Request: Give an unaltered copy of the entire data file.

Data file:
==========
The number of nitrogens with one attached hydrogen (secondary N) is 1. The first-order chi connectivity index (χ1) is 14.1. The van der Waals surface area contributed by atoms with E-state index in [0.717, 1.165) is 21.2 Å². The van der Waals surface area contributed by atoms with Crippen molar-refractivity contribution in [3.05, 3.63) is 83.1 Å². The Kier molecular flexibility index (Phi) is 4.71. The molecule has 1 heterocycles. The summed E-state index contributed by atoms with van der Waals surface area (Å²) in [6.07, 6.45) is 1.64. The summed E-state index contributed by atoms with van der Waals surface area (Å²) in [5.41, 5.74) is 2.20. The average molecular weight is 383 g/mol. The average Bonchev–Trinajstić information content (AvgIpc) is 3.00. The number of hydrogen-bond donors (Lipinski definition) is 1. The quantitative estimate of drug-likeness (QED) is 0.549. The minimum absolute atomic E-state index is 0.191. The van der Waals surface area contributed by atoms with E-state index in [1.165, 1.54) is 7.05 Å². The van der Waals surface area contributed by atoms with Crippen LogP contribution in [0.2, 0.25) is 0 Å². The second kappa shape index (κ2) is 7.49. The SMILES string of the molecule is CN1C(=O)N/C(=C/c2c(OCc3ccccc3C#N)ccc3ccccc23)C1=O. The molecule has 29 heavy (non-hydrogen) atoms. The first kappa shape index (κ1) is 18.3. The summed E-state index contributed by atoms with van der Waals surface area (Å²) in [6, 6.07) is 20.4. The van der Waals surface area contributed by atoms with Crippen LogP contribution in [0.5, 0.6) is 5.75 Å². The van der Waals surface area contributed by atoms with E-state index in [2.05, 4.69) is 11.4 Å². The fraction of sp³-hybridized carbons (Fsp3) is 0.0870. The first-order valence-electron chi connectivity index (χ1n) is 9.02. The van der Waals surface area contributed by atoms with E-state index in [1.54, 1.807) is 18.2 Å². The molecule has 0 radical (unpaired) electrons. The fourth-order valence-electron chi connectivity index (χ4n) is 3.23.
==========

The number of nitrogens with one attached hydrogen (secondary N) is 1. The first-order chi connectivity index (χ1) is 14.1. The van der Waals surface area contributed by atoms with E-state index in [0.717, 1.165) is 21.2 Å². The van der Waals surface area contributed by atoms with Crippen molar-refractivity contribution in [3.05, 3.63) is 83.1 Å². The Kier molecular flexibility index (Phi) is 4.71. The molecule has 1 heterocycles. The summed E-state index contributed by atoms with van der Waals surface area (Å²) in [6.07, 6.45) is 1.64. The summed E-state index contributed by atoms with van der Waals surface area (Å²) in [5.41, 5.74) is 2.20. The average molecular weight is 383 g/mol. The average Bonchev–Trinajstić information content (AvgIpc) is 3.00. The number of hydrogen-bond donors (Lipinski definition) is 1. The quantitative estimate of drug-likeness (QED) is 0.549. The minimum absolute atomic E-state index is 0.191. The van der Waals surface area contributed by atoms with E-state index in [1.165, 1.54) is 7.05 Å². The van der Waals surface area contributed by atoms with Crippen LogP contribution in [0.2, 0.25) is 0 Å². The second kappa shape index (κ2) is 7.49. The SMILES string of the molecule is CN1C(=O)N/C(=C/c2c(OCc3ccccc3C#N)ccc3ccccc23)C1=O. The molecule has 29 heavy (non-hydrogen) atoms. The first kappa shape index (κ1) is 18.3. The summed E-state index contributed by atoms with van der Waals surface area (Å²) in [6, 6.07) is 20.4. The van der Waals surface area contributed by atoms with Crippen LogP contribution in [0.5, 0.6) is 5.75 Å². The van der Waals surface area contributed by atoms with E-state index in [2.05, 4.69) is 11.4 Å². The fraction of sp³-hybridized carbons (Fsp3) is 0.0870. The first-order valence-electron chi connectivity index (χ1n) is 9.02. The van der Waals surface area contributed by atoms with E-state index in [1.54, 1.807) is 18.2 Å². The molecule has 0 radical (unpaired) electrons. The fourth-order valence-electron chi connectivity index (χ4n) is 3.23.